British producer David Cecil waves from a cell. Photo: AFP

Briefs, September 18, 2012


GAZA CITY - Four Palestinian hardliners were jailed after a Gaza military court found them guilty of the kidnap and murder of Italian peace activist Vittorio Arrigoni in April last year. Mahmud al-Salfiti, 24, and Tamer al-Husasna, 26, were each sentenced to life imprisonment. Another member of the salafist group, Khadr Faruk Jerim, 26, received a 10-year prison term for kidnapping the Italian, while Amer Abu Ghola, 26, was jailed for a year for providing the house in which he was found hanged. A salafist group had threatened to kill Arrigoni within 30 hours if Hamas failed to release a group of jihadist prisoners. Arrigoni's body was found shortly afterwards, ahead of the stated deadline. AFP


ROME - Pope Benedict's former butler and a Vatican computer technician will go on trial on September 29 on charges of leaking secret papers that revealed fraud and intrigue in the Holy See. The butler, Paolo Gabriele, has told investigators he was acting as an agent for the Holy Spirit to rid the Catholic Church of "evil and corruption". He is accused of aggravated theft, which carries a sentence of up to six years in prison, in a scandal dubbed "Vatileaks" by the Italian press. Also on trial is Claudio Sciarpelletti, who, according to court papers, played a secondary messenger role in the scandal. AFP


LONDON - Kweku Adoboli, the former trader on trial for allegedly costing Swiss bank UBS US$2.3 billion from unauthorised trades, was in debt and had several spread-betting accounts in violation of the bank's rules, a prosecutor said. The bank's compliance department notified Adoboli, 32, that he should have flagged his personal trading through the spread-betting firms IG Index and City Index to UBS beforehand, prosecutor Esther Schutzer-Weissmann said. Adoboli's personal bank accounts were mostly overdrawn and he had borrowed money from various short-term lenders, she said. Bloomberg



KAMPALA - Uganda released a British theatre producer on bail yesterday after he was arrested for unauthorised staging of a play about a gay man, his lawyer said. David Cecil - who faces up to two years in jail if found guilty - was charged with two counts, including one of "disobeying lawful orders". His lawyer said that Cecil was in good condition and had been ordered to appear back in court in around a month's time. The play - - was performed at venues in Kampala last month despite an injunction by Uganda's government-run media council. AFP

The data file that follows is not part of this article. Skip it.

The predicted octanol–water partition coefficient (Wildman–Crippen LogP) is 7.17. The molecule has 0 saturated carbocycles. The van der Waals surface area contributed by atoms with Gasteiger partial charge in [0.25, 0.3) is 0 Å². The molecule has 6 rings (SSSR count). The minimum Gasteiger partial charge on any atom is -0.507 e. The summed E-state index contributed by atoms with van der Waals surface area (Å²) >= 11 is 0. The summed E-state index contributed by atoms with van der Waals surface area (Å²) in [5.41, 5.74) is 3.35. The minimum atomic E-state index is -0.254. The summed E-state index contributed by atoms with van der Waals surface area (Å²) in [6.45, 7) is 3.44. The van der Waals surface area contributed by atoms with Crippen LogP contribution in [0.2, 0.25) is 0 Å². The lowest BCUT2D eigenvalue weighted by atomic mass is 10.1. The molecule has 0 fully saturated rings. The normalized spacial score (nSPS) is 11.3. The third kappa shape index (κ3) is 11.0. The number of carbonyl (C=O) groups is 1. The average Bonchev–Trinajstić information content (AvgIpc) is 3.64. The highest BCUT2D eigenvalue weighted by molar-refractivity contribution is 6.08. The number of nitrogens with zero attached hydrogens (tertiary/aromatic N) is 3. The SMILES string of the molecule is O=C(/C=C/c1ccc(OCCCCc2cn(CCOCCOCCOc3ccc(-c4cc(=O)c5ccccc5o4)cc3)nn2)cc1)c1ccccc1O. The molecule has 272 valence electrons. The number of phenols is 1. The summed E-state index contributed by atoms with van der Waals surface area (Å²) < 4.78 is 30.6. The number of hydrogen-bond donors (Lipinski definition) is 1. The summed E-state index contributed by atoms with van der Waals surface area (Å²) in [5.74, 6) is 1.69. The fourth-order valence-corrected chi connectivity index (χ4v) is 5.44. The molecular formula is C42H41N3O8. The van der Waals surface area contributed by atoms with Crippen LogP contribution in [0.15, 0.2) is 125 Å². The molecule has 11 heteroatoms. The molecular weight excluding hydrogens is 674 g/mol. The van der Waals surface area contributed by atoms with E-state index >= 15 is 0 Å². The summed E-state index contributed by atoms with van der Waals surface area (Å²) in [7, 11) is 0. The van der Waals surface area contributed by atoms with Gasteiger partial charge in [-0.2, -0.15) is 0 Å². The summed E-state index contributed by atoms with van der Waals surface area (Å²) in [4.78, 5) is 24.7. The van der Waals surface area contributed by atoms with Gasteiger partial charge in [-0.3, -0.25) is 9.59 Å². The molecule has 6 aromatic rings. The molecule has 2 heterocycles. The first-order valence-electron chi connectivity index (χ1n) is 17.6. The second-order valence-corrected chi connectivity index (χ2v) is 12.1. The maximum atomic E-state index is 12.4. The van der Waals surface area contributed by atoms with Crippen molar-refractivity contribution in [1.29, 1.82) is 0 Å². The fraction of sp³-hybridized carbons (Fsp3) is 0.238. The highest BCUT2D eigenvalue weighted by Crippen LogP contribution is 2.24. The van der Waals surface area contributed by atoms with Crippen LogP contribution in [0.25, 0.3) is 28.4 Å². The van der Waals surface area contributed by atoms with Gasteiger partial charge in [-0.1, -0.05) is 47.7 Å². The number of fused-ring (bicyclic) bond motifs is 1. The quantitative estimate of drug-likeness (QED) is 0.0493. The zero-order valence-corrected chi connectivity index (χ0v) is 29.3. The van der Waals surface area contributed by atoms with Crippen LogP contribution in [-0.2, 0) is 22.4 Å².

Police officer sacked over protester's death

LONDON - A Scotland Yard officer who was cleared by a British jury of killing a man caught up in the G20 protests in London in 2009 was sacked after being found guilty of "gross misconduct". Constable Simon Harwood, 45, was judged at a police disciplinary hearing over the death of newspaper seller Ian Tomlinson. Harwood was accused of hitting 47-year-old Tomlinson with a baton and pushing him to the ground. Tomlinson collapsed and later died, but the disciplinary panel said it would not consider whether the officer's actions caused the fatality. Tomlinson's widow stormed out of the hearing, calling it a "whitewash". AFP


7 killed in attack near Baghdad's Green Zone

BAGHDAD - A suicide bomber killed seven people and wounded an MP in an attack at an entrance to Baghdad's heavily secured Green Zone, where the Iraqi government is based, officials said. The attacker drove up to the entrance situated at the July 14 Bridge, which is manned by Iraqi soldiers and lies across the Tigris River from the Green Zone, before detonating an explosives-rigged vehicle, an interior ministry official said. Among the 24 injured was MP Habib Hamza al-Turfi, said another deputy, Ammar Toma. Reuters



Britain weighs IVF with DNA from 'third parent'

LONDON - A fertility technique that uses DNA from three parents to create an embryo could become legal in Britain after a public consultation on its ethical implications was launched. The results of the consultation will help inform a decision by the government on whether to legalise the technique as early as next year - potentially making Britain the first country to hold human trials into the treatment, The Daily Telegraph reported. The IVF-based technique is designed to avoid serious mitochondrial diseases inherited on the maternal side, by replacing some of the mitochondrial DNA with healthy DNA from the so-called third parent. AFP



Chicago schools closed as union extends strike

CHICAGO - A confrontation between Chicago teachers and Mayor Rahm Emanuel escalated when their union extended a strike and Emanuel said he would go to court to block the walkout, risking more friction within US President Barack Obama's political coalition. There were to be no classes in Chicago public schools yesterday and today, affecting 350,000 students. The showdown left in doubt a deal on wages, benefits and education reforms for 29,000 unionised teachers that negotiators thought they had struck on Friday. Reuters